She is 36 and engages in one of the rarest farming professions in Liberia — Bee Farming.
Old lady Kumba Saah told the Daily Observer Farmer Desk that she was taught by a Ghanaian national in 2006 and has since been raising bees for their honey on her own.
Beekeeping is so rare among the farming professions in Liberia that to see its farmer is another thing. Most preferably it would be a male farmer raising bees for their honey than a female the reason being that because bees are ferocious. They are notable for their caustic sting when they are troubled. No woman or most of them won’t want to bother with raising bees that never get to know their owners.
This is not the case with Ms. Saah, however. “It’s a very good profession. My family has lived on it since I started doing it. It doesn’t have much work,” Ms. Saah, a mother of two, said.
“It’s not hard to do; anyone can do it. That person will only need a little brush up and he or she can be on their own. There is not physical work in the process,” she explained. However, she countered that what someone might see as being hard is when driving the bees away from their combs in order to harvest the honey.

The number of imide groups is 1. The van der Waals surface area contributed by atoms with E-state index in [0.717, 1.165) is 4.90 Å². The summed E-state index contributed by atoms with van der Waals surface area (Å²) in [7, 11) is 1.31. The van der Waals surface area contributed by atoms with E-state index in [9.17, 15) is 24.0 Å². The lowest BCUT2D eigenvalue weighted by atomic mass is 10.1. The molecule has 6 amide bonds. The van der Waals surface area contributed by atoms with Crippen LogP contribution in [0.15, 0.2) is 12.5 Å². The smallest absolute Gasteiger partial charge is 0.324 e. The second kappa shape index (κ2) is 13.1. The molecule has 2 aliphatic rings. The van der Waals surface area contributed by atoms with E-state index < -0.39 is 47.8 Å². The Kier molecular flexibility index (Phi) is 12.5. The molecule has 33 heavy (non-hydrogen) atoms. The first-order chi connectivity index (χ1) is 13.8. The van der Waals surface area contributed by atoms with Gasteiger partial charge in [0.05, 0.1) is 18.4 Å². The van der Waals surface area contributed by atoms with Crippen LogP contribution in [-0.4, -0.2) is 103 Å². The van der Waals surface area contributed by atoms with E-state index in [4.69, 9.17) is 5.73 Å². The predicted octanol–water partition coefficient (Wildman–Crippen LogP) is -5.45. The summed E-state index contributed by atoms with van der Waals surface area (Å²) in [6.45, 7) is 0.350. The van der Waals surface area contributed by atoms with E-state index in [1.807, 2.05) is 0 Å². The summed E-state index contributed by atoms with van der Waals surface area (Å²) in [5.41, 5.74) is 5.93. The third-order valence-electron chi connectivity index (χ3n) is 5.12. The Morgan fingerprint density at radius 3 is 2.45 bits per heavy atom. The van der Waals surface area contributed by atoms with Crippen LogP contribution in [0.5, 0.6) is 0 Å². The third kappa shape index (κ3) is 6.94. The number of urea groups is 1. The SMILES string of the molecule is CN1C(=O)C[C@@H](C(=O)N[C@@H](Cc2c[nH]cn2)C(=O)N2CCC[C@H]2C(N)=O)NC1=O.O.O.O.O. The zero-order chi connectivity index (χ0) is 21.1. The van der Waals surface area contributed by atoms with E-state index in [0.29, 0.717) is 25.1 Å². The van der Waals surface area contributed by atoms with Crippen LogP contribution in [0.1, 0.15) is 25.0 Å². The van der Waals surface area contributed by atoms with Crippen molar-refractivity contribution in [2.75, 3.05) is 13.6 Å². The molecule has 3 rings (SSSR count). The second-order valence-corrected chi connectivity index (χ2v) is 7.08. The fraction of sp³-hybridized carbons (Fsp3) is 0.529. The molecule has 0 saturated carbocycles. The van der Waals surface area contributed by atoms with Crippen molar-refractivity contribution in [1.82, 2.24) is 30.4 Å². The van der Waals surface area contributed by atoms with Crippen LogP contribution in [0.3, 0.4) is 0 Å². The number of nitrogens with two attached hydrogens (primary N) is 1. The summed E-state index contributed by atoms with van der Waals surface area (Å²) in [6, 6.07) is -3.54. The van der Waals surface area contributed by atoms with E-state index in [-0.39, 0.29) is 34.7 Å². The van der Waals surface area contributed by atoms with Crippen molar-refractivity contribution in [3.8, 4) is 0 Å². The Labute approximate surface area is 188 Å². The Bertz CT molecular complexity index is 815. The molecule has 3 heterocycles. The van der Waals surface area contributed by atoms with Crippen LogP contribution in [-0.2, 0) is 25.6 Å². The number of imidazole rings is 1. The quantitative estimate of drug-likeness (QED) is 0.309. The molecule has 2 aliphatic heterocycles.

She told our Farmer Desk that she built 15 boxes to keep her bees but only four of the boxes were left; the rest were stolen. From a box, she stated beaming with a smile: “When the bees really produce more, one box can give seven gallons of honey.”
She sells a 0.5 liters of honey for L$840 (US$10) and a gallon for L$6,720 (US$80). One major problem she has right now is marketing one and half barrels of pure honey she has stored.
She stated that it’s a very good venture that she is hoping to join partnership with someone, who will be willing to increase the size of the business. At the moment, Ms. Saah said all she does right is just ‘from hand to mouth,’ meaning she only does it for her family’s survival. The single parent has a family size of seven, including her younger sister, younger sister’s kids and her kids.